8 19/11/076CP Bruxelles7 « Lost decade »: Implementation Increasingly difficult to enlist leading companies in R&D consortia Ex: LIBES (lithium battery) consortium: Sony (who holds the patent) refused to participate Ex: Fifth Generation Project: Nihon Univac and IBM Japan declined MITIs invitation R&D consortia are too rigid to cope with the pace of technological change Ex: consortium on HDTV technologies, could not switch to digital technologies Companies are increasingly international (alliances, M&A) which make their participation in national Big Projects less attractive/more difficult

9 19/11/076CP Bruxelles8 « Lost decade »: Pros & Cons A very political debate much of the work on Japanese practices presented by those advocating or opposing joint research is self serving In the 90s: boomerang effect… not only R&D consortia are not effective anymore but their past effectiveness has been overestimated The critics addressed to R&D consortia Remote government-industry relationships (problem NEDO/METI/Companies) R&D consortia were technology-push R&D consortia are not cooperative : nothing but a public show: seemingly cooperative institutions mask an underlying reality of fierce competition and conflict (S. Callon)

10 19/11/076CP Bruxelles9 « Lost decade »: New Model? Consensus on the need for a new model – METI has to realize that the government role is not to identify promising technologies but to improve the overall environment for innovation (Porter et al) –Japan must abandon its piecemeal, vertically oriented approach and support university-led basic research, which will provide the foundation for long-term and continuous technical innovation (METI, 2000) –government programs that have funded applied research programs that benefited a specific industry be scaled back or terminated (Japanese Administrative Reform Council, 1997) –research consortia are policy tools from the past (METI official, 2003)

11 19/11/076CP Bruxelles10 New S&T strategy: Framework The S&T Basic Law (1995) –Context Economic recession To legitimate R&D investment Governments agenda: Nation based on the creation of S&T –Implication No more monopoly of METI Toward National Policy! The S&T Basic Plans –1 st BP(96-00), 2 nd BP (01-05) & 3 rd BP (06-10) Innovation 25 Projects for accelerating the transfer to society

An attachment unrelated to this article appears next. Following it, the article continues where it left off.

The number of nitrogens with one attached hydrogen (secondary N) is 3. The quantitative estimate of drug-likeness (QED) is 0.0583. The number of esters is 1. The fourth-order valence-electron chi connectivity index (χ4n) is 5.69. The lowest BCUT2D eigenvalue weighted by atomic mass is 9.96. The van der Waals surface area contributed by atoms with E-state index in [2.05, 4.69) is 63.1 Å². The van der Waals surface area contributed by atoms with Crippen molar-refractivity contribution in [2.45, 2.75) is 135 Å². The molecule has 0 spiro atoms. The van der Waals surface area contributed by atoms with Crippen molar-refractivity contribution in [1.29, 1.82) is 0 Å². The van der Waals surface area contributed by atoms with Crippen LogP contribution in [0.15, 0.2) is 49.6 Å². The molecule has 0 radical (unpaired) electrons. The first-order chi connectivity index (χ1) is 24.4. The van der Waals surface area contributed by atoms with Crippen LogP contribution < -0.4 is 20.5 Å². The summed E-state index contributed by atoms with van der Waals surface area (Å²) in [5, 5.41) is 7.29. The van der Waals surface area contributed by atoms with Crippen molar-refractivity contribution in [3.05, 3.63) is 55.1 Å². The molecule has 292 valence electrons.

12 19/11/076CP Bruxelles11 New S&T strategy: 1 st Basic Plan Highlights –Universities on the front line –Technology policy to serve the society, mainly the economy Strategies –To increase R&D fundings –To reinforce university-industry linkages –To help the commercialization of « intellectual assets » –« post-docs program» (System reform) –To increase the mobility of researchers and enginners Total budget –17 trillion yen (actual expenditure 17.6 trillion) 102 billion

13 19/11/076CP Bruxelles12 New S&T strategy: CSTP « S & T Policy » by the past –Shared competencies S & T Agency = Initiator & Executor Science & Technology Council = Consutatif instance Ministry of finance = arbitrage Council for S & T Policy (CSTP: 2001) –Within the Cabinet Office directly attache to the Prime Minister –Under the authority of Deputy Minister in charge of Science & Technology (Fumio KISHIDA?*) –Above all ministries CSTPs functions –Coordination –Initiation Expert Panels *Also charged of Okinawa & Northern territories Affaires, Social Affaires, Re-Challenge, Deregulation

14 19/11/076CP Bruxelles13 New S&T strategy: 2 nd Basic Plan Basic ideas –S&T to serve the society –Strategic approach To create a competitive environment To implement evaluation system To reinforce tripartite cooperation To reinforce the inter-ministerial coordination –Priority domains Life sciences, IT, Environment, Nanotech & Materials Total budget –24 trillion yen (actual expenditure 21.1 trillion) 144 billion –36% increase over the 1 st Basic Plan

15 19/11/076CP Bruxelles14 New S&T strategy: 3 rd Basic Plan Accelerating Innovation –To promote Centers of excellence –To stimulate interdisciplinary fields –To enhance the quality of human resources System reforms –To enhance the mobility of people –To attract foreign researchers –To make research environments more competitive Total budget –25 trillion yen ( 150 billion )